World AIDS Day: Strides Made, but COVID Caution
By Dianne Anderson
No one really understood HIV in the early days of the virus, how it acted. Medical professionals couldn’t even predict how the bodies were going to be after death.
As a mortician, Margo Malone recalls how they treated HIV much the same way as with the start of COVID-19 pandemic. Back then, she was getting at least one AIDS death every day or every other day.
“Everybody became a suspect,” she said. “We didn’t know exactly how to treat the virus, at that time there was a heightened fear of how it was transmitted. Could you die from it?”
Malone, who is also a missionary, saw the impact around the world within her church work. When she first went to Africa in 2008 and again in 2011, a friend of hers had lost several in her circle from AIDS.
“We had gone to a hospital where children and babies had AIDS, there were large numbers in the Kenya area. Outside of Nairobi in the rural communities, they don’t get any kind of treatment for anything, so they [were left] to die.”
She hasn’t seen one death from an HIV/AIDS case in a long time.
“Now we almost treat it like a common cold,” she said, emphasizing that almost isn’t yet quite good enough.
HIV is now more manageable, as long as it’s not mixed with COVID-19.
Recently, Philip Yeager, Executive Director and CEO of Radiant Health Centers, said they held their first COVID-19 vaccine event, and he expects to administer more. Based on what providers know, he said those with HIV are at higher risk for COVID-19.
“We have seen HIV has truly impacted communities of color in a greater way than ever, and we’re seeing the same thing with COVID, especially folks with HIV,” he said.
When Yeager first started volunteering with the local HIV/AIDS program Radiant Health Centers, formerly known as AIDS Services Foundation Orange County, he said the latino community was hit hard. While there wasn’t a large Black community, both groups suffered disproportionate representation.
It continues today due to the COVID pandemic, but mixed with a pre-existing condition like HIV/AIDS, it can be deadly.
Outreach and prevention targeting communities of color is his priority. The program anticipates a CDC 5-year grant to provide higher impact prevention on communities of color as they continue expanding medical services.
Usually, for other providers, it takes from six to 12 weeks to get treatment, and a burden for the uninsured to navigate the system. Today, he said if someone walks into their Radiant clinic and learns they are HIV positive, the program is funded through the State Department of Public Health to provide the antiretroviral treatment they need before they walk out the door.
“We’ll figure out how it gets paid for later, whether it’s insurance. Let’s get you started. We try to remove a lot of those barriers,” he said.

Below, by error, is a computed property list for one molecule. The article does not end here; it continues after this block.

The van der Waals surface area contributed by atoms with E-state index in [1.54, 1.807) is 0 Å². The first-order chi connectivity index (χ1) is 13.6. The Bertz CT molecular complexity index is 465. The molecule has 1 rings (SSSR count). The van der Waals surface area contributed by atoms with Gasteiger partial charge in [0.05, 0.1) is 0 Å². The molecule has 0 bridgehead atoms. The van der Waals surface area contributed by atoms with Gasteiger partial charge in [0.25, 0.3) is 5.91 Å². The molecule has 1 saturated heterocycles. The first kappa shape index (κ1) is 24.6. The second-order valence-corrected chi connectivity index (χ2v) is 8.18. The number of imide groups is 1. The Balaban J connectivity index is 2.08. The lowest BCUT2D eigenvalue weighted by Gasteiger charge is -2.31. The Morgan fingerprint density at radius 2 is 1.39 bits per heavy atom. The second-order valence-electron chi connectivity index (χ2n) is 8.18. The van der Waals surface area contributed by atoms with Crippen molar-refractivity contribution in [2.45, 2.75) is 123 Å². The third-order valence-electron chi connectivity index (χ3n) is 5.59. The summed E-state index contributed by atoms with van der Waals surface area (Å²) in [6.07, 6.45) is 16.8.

HIV/AIDS is no doubt more manageable, but he said it must be controlled for a lifetime. There are still many questions about how HIV survives.
When Yeager first started volunteering, he saw how the stigma forced the infected to deal with their pain in total isolation, and he wanted to help. In 1995 when protease inhibitors were announced, he and other providers expected to close their doors within ten years because of the promising new treatment.
He said staying on medications can keep the virus suppressed enough to live an average life expectancy, but there is still a long way to go.
“And here we are 25 years later, we continue to see infections at a very consistent level,” he said.
On December 1, the program hosts its donor reception for World AIDS day to share its successes with donors who help keep their services going out to men, women and children living with AIDS in Orange County. They will host a candlelight vigil on Main Street in Laguna Beach.
Jonathan, 36, not his real name, is well familiar with what happens when someone with HIV/AIDS doesn’t stay on top of their health.
He is seeing the LGBTQ+ have more awareness, and taking some precautions, but he’s not seeing a great rush to get the vaccine. The nation is now facing a serious uptick in COVID-19 cases, but the impact on the HIV/AIDS community can be serious, especially on communities of color that always take the hardest hit.
He is African American, and also reluctant to get the shot. He said it’s not because of conspiracy theories, or the “government bogeyman,” rather he has been almost completely organic for years.
“Eventually I’ll have to get the vaccine based on my work,” he said.
Denial and stigma are still strong in the LGBTQ+ community. His ex-partner was HIV positive and died last year with COVID-19 at the height of the pandemic. Most likely, he said it was because he was not taking his HIV medication.
Jonathan said that he wishes he could go back in time and have made him take better care of himself.
“He was thin and sickly before COVID began, when he started losing weight living an unhealthy life before COVID, it hit him really hard,” he said. “We spoke when he was in a makeshift hospital, the COVID ward when all this broke out. A few days later he passed away.”
For more information and health services, see